To get a patent for your invention, it must be patentable.  Fairly obvious, but what determines whether an invention is patentable or not?  The main requirements of patentability are that the invention must be new and it must be inventive over everything else that is publicly known. 

Showing that the invention is new is straightforward and relatively easy.  A single feature of the invention that is not already known, even if that feature is trivial, is sufficient to provide the required novelty.  Imagine that all bicycles in the world are, and have always been, red.  A blue bicycle would be new.  The novelty can even relate to a new combination of features, even if all the individual features are already known.

But the invention must also be inventive.  This means that the new feature (or new combination of features) must not be obvious. A blue bicycle is not inventive.  However, if the blue colour somehow made the bicycle more aerodynamic and go faster (it doesn’t), it could be deemed inventive.  This is because the new feature provides a non-obvious technical advantage. 

I said “could be deemed inventive” because it could depend on how the inventor knew that blue bikes would go faster.  If the inventor conceived a new theory of physics which predicted this, or even just had a hunch which paid off, then the invention would be deemed inventive.  But if they read about it in ‘Bicycles’ magazine then it would not be.

Inventiveness is viewed through the eyes of an entirely fictitious character known as ‘the skilled person’.  Skilled persons cannot invent.  They are the least imaginative persons in the world.  But they do have the best memory in the world and somehow are able to know absolutely everything that is publicly available in their technical field.  They even know intimately all of the contents of all relevant earlier patents.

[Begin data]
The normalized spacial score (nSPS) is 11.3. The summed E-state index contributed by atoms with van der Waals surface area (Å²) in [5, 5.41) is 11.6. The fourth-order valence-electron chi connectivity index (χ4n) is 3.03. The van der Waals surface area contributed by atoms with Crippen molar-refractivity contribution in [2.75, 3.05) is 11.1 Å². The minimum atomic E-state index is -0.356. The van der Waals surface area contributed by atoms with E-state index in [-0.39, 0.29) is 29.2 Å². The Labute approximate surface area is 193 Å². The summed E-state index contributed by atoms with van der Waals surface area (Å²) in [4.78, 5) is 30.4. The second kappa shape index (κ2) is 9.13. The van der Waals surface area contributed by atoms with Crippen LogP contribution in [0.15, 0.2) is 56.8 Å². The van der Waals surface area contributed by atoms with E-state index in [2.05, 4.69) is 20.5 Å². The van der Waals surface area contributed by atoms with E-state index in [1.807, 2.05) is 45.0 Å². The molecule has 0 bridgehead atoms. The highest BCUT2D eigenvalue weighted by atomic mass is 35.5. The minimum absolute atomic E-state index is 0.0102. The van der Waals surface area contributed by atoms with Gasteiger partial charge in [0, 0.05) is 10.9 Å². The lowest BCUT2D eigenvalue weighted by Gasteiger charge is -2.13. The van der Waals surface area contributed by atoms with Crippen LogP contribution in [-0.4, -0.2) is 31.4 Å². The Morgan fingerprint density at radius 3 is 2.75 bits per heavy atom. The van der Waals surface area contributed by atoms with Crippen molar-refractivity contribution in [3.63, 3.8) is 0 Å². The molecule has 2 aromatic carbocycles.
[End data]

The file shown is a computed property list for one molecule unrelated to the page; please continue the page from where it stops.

The technical field of the skilled person depends on the nature of the invention.  If the invention is a bicycle, then the skilled person is a designer of bicycles and has all (but not more than) the usual skills associated with such a job.  They will also have a degree of technical knowledge of related fields such as manufacturing processes used to produce bicycles, the physics of motion, and of vehicles in general. 

The question that is asked is – would the skilled person, starting from technology that is already known, have been capable and motivated to modify the known technology in such a way that they arrive at the invention?  If such modification would have been simple or routine, or obvious because there is some guidance from research in the relevant technical field, then the invention is not inventive.

This all might sound vague and uncertain, but in reality it is not (at least most of the time!).  Patent attorneys and patent examiners are trained and experienced in this and they all apply the same rules in much the same way.  The result is that, if we know what is already publicly known, we can usually be fairly certain whether or not an invention is likely to be deemed patentable.